Weber would stop by the shop from time to time with parts he was thinking of using on the car, Keller and he would discuss them and decide what modifications to make or what to keep or get rid of. Keller modified some 30’s era International headlights and some 37 Ford taillights with stainless steel accents. The headlight sit atop Ford F1 shock mounts modified to be used for this purpose and Keller built stands for the tail lights to mimic the front mounts.

When the 1934 Ford was picked up to start this project there was a 331 cubic inch industrial Hemi was sitting near the 34 and that became part of the purchase. The Hemi was run on propane during it’s service powering an irrigation system near Ellis, so when it was taken down for rebuild it was super clean inside according to Keller. The 1954 Chrysler Industrial 331 Hemi was sent to Walt’s Repair & Machine in Collyer, KS to get ready to serve as power plant for the 34. .030 over Egge pistons were utilized along with stock rods & the stock crank along with a Hot Heads Isky cam.

The stock cast iron heads got Hot Heads springs and the water pump got a Hot Heads conversion. Best Radiator in Hays, KS built a custom fit aluminum radiator which is cooled by a Cooling Components fan in a custom built shroud. The engine is topped by a piece that Weber found, a 2 x 2 Chrysler Marine intake with a pair of Holley 94’s each delivering 290 cfm to the Hemi. The Holleys are topped by a pair of vintage air cleaners that Keller found on eBay and modified so that you can’t see any mounting hardware. The spark for the engine comes from a Pertronix II with Mallory wires. The aforementioned exhaust starts with a set of 300C manifolds. Keller bent up some 2 ¼” Dia. tubing and ran it back to a pair of Brockman steel pack mufflers before exiting the custom built frame reliefs.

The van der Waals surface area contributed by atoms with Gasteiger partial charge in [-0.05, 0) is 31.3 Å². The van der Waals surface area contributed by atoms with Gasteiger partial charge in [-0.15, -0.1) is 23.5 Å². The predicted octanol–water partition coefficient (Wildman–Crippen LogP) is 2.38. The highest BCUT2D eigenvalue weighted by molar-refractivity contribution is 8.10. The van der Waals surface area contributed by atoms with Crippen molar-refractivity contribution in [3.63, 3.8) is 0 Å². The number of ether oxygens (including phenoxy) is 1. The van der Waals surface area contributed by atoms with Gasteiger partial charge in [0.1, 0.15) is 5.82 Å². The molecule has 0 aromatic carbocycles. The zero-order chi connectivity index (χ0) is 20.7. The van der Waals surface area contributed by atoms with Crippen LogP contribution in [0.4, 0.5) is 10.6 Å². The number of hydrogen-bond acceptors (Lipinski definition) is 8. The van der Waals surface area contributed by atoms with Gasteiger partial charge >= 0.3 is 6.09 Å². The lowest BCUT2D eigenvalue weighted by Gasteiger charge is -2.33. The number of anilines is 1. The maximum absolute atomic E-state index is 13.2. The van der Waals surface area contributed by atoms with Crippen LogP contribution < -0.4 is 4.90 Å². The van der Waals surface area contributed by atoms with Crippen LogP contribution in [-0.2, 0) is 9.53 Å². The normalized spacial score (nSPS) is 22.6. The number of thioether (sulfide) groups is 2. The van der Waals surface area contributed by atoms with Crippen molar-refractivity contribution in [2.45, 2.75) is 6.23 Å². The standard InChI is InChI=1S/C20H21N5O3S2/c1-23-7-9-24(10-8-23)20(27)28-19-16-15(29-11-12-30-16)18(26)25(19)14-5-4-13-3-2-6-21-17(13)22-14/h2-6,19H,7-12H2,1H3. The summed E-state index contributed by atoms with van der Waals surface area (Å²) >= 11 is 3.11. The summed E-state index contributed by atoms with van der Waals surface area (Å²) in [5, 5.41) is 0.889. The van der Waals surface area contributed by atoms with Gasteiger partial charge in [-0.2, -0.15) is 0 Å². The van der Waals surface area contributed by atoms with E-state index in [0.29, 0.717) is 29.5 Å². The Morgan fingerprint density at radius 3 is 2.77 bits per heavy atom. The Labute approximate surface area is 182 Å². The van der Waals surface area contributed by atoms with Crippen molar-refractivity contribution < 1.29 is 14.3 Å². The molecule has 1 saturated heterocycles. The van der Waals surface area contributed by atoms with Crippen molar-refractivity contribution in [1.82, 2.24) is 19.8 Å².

With an estimated 300+ hp from the 331 and a 4.11 rear gear the car gets up and goes pretty well, pinned me back in the seat when we were riding around. However this car was built to drive and not just from stop light to stop light but on road trips. A Camaro style T-5 transmission with a S-10 tail housing was used to get the power to the rear end. A slick BCR built a short throw shifter for the transmission sits atop the transmission.

Weber was never really a fan of the stock 1934 Ford dash so Keller found a 32 Ford Truck dash for the car. It was smoothed and a pair of gauges out of a 58 Pontiac are all that’s in the dash. Keller used a vintage heater box on the firewall to hide the controls for the Vintage air HVAC system and hidden audio system. BCR’s Brady Baumgarn handled the stereo and Rockford Fosgate speaker installation. Under the dash is a hidden tach on a hinged bracket that lets Weber hide it from view when it’s not needed. A Glide bench seat was modified by Keller before it and the rest of the interior were covered in a distressed tobacco leather by Vanessa Keller. The steering wheel started life as a 1950’s MG unit, and now sports a custom center section made from a belt buckle that was given to Weber. Keller turned it down in the BCR lathe to fit. The steering column was built out of a 1936 Ford torque tube and gives the interior a great look. A 1940 Ford rear view mirror and some reworked aircraft seat belts finish out the interior.

All of the chrome on the car was done by Advanced Plating in Nashville, TN and the wiring harness is from Rebel Wiring.

1934 Ford